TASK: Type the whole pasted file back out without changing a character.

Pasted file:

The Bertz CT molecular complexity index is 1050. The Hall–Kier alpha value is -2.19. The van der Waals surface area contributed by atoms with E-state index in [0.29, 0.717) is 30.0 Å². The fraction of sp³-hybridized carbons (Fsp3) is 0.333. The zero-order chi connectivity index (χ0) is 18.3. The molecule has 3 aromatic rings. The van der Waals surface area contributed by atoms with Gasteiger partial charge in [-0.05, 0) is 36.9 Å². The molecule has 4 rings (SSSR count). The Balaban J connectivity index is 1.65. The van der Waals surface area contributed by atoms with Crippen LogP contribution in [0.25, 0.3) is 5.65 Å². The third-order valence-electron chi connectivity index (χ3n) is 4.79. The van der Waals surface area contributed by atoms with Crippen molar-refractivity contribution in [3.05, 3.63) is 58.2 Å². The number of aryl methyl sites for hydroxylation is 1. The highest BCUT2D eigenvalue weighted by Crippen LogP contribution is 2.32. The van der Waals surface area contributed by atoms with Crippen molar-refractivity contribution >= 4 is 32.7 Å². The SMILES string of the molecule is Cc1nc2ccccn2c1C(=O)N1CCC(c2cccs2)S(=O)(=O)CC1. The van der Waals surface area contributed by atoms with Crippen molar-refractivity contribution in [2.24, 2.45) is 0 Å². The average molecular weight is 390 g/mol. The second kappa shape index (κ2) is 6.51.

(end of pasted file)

The Bertz CT molecular complexity index is 1050. The Hall–Kier alpha value is -2.19. The van der Waals surface area contributed by atoms with E-state index in [0.29, 0.717) is 30.0 Å². The fraction of sp³-hybridized carbons (Fsp3) is 0.333. The zero-order chi connectivity index (χ0) is 18.3. The molecule has 3 aromatic rings. The van der Waals surface area contributed by atoms with Gasteiger partial charge in [-0.05, 0) is 36.9 Å². The molecule has 4 rings (SSSR count). The Balaban J connectivity index is 1.65. The van der Waals surface area contributed by atoms with Crippen LogP contribution in [0.25, 0.3) is 5.65 Å². The third-order valence-electron chi connectivity index (χ3n) is 4.79. The van der Waals surface area contributed by atoms with Crippen molar-refractivity contribution in [3.05, 3.63) is 58.2 Å². The number of aryl methyl sites for hydroxylation is 1. The highest BCUT2D eigenvalue weighted by Crippen LogP contribution is 2.32. The van der Waals surface area contributed by atoms with Crippen molar-refractivity contribution >= 4 is 32.7 Å². The SMILES string of the molecule is Cc1nc2ccccn2c1C(=O)N1CCC(c2cccs2)S(=O)(=O)CC1. The van der Waals surface area contributed by atoms with Crippen molar-refractivity contribution in [2.24, 2.45) is 0 Å². The average molecular weight is 390 g/mol. The second kappa shape index (κ2) is 6.51.